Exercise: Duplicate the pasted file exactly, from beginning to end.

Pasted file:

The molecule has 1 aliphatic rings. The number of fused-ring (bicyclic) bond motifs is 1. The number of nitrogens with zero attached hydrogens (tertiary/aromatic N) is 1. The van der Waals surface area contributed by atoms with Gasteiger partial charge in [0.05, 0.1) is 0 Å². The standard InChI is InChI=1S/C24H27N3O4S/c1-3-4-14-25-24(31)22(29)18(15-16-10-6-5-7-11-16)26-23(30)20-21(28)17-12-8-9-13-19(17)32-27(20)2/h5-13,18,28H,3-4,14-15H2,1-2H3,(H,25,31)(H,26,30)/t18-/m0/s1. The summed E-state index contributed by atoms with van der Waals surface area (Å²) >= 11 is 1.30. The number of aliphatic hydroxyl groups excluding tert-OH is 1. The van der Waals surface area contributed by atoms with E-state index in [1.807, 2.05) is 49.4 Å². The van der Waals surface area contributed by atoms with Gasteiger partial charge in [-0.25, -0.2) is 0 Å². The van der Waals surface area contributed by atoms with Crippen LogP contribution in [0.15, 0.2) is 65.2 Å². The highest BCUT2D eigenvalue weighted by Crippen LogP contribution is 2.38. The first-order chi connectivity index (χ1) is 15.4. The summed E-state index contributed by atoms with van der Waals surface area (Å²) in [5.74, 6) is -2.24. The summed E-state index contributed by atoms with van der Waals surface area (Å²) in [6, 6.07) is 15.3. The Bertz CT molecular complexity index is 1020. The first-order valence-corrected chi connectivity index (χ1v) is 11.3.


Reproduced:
The molecule has 1 aliphatic rings. The number of fused-ring (bicyclic) bond motifs is 1. The number of nitrogens with zero attached hydrogens (tertiary/aromatic N) is 1. The van der Waals surface area contributed by atoms with Gasteiger partial charge in [0.05, 0.1) is 0 Å². The standard InChI is InChI=1S/C24H27N3O4S/c1-3-4-14-25-24(31)22(29)18(15-16-10-6-5-7-11-16)26-23(30)20-21(28)17-12-8-9-13-19(17)32-27(20)2/h5-13,18,28H,3-4,14-15H2,1-2H3,(H,25,31)(H,26,30)/t18-/m0/s1. The summed E-state index contributed by atoms with van der Waals surface area (Å²) >= 11 is 1.30. The number of aliphatic hydroxyl groups excluding tert-OH is 1. The van der Waals surface area contributed by atoms with E-state index in [1.807, 2.05) is 49.4 Å². The van der Waals surface area contributed by atoms with Gasteiger partial charge in [-0.25, -0.2) is 0 Å². The van der Waals surface area contributed by atoms with Crippen LogP contribution in [0.15, 0.2) is 65.2 Å². The highest BCUT2D eigenvalue weighted by Crippen LogP contribution is 2.38. The first-order chi connectivity index (χ1) is 15.4. The summed E-state index contributed by atoms with van der Waals surface area (Å²) in [5.74, 6) is -2.24. The summed E-state index contributed by atoms with van der Waals surface area (Å²) in [6, 6.07) is 15.3. The Bertz CT molecular complexity index is 1020. The first-order valence-corrected chi connectivity index (χ1v) is 11.3.